Conversely, Indian Harbor maintains that a policy "renewal" can include different terms and conditions than the expiring policy "when the insurer brings those differences to the attention of the insured prior to renewal." (Indian Harbor's Resp. Br., at p. 7.) Indian Harbor cites several legal commentators who echo its position on the matter. See Couch on Ins. § 29:42 (The "terms of the old policy are effective unless contrary intent is clearly demonstrated or the insurer makes the insured aware of the changes in the new policy") (emphasis added); C.J.S. Ins. § 558 ("an insurance company is bound by the greater coverage in an earlier policy where the renewal policy is issued without calling to the insured's attention a reduction in the policy to the insured) (emphasis added). Finally, Indian Harbor submits an argument based on practicality. That is, Indian Harbor dismisses Furnival's assertions that renewals must be made with the "same terms and conditions, " because it would "impose a perpetual, never-ending obligation upon [Indian Harbor] to cover Furnival on the same terms and conditions, without any increase in premiums regardless of what future claims may be covered." (Indian Harbor's Resp. Br., at p. 16.)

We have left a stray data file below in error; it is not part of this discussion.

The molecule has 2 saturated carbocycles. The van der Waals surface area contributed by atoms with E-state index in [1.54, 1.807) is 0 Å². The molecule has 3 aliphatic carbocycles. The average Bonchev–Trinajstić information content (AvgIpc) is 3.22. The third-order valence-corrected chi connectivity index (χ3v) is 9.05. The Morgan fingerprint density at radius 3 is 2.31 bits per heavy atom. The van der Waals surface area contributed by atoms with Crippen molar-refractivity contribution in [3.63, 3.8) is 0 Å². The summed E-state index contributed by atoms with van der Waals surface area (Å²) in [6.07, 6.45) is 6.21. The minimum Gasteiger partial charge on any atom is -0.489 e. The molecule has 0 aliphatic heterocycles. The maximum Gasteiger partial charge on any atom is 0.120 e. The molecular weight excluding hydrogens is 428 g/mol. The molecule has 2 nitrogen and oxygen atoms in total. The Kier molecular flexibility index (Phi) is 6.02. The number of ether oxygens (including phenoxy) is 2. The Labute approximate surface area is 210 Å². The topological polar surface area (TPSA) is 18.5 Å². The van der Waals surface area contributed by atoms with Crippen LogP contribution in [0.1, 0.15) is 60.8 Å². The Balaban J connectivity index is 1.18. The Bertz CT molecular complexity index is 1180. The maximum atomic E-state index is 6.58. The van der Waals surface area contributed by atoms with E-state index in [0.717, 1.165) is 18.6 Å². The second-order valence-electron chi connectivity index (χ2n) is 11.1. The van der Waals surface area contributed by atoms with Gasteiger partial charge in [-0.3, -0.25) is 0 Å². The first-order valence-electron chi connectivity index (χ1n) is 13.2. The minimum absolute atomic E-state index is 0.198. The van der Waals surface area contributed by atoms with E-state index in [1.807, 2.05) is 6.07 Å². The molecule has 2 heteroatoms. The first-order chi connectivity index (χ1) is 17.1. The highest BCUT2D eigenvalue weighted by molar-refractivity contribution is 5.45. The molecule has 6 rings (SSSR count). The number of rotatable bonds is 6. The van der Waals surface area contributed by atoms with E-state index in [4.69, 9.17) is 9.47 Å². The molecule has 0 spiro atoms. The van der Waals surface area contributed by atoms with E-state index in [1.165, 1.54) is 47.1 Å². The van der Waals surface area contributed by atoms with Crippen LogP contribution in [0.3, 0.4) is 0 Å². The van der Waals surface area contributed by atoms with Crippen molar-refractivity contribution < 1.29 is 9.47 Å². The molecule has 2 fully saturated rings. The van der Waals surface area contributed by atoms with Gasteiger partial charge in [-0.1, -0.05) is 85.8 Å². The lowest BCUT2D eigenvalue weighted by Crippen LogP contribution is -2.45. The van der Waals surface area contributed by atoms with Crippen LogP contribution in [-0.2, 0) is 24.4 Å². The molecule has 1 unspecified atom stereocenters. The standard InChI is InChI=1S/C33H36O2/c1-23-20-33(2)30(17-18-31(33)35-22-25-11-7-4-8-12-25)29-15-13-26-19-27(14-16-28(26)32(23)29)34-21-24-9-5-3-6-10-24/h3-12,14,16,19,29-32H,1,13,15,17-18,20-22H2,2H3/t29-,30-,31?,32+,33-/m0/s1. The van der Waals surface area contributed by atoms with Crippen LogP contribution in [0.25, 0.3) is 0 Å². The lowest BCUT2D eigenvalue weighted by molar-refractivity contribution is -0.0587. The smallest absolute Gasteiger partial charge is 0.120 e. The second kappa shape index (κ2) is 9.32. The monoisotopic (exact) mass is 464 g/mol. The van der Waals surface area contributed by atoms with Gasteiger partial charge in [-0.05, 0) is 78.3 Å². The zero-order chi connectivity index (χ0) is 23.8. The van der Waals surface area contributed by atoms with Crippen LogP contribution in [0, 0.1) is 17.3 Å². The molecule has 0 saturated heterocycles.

Even with seemingly differing notions of what the term "renewal" means in this instance, ultimately, both Indian Harbor and Furnival agree on one significant point: "a renewal of a policy is, unless otherwise expressed, on the same terms and conditions as were contained in the original policy." See Furnival's Br., at p. 14-15, citing S. Farm Bureau Cas. Ins. Co. v. United States , 395 F.2D.176, 181 (8th Cir. 1968); Indian Harbor's Resp. Br., at p.11, citing Shock v. Penn Twp. Mut. Fire Ins. Ass'n of Lancaster Cnty. , 24 A.2d 741 (Pa. Superior Ct. 1942). Hence, while Furnival may have inadvertently acknowledged this "unless otherwise expressed" exception to the general rule of "same terms and conditions as contained in the original policy, " the Court has taken note of it. Accordingly, the term "renewal" will be enforced in accordance with this construction. That is, unless otherwise expressed by Indian Harbor, the renewal policy shall be construed to be subject to the terms and conditions contained in the original policy.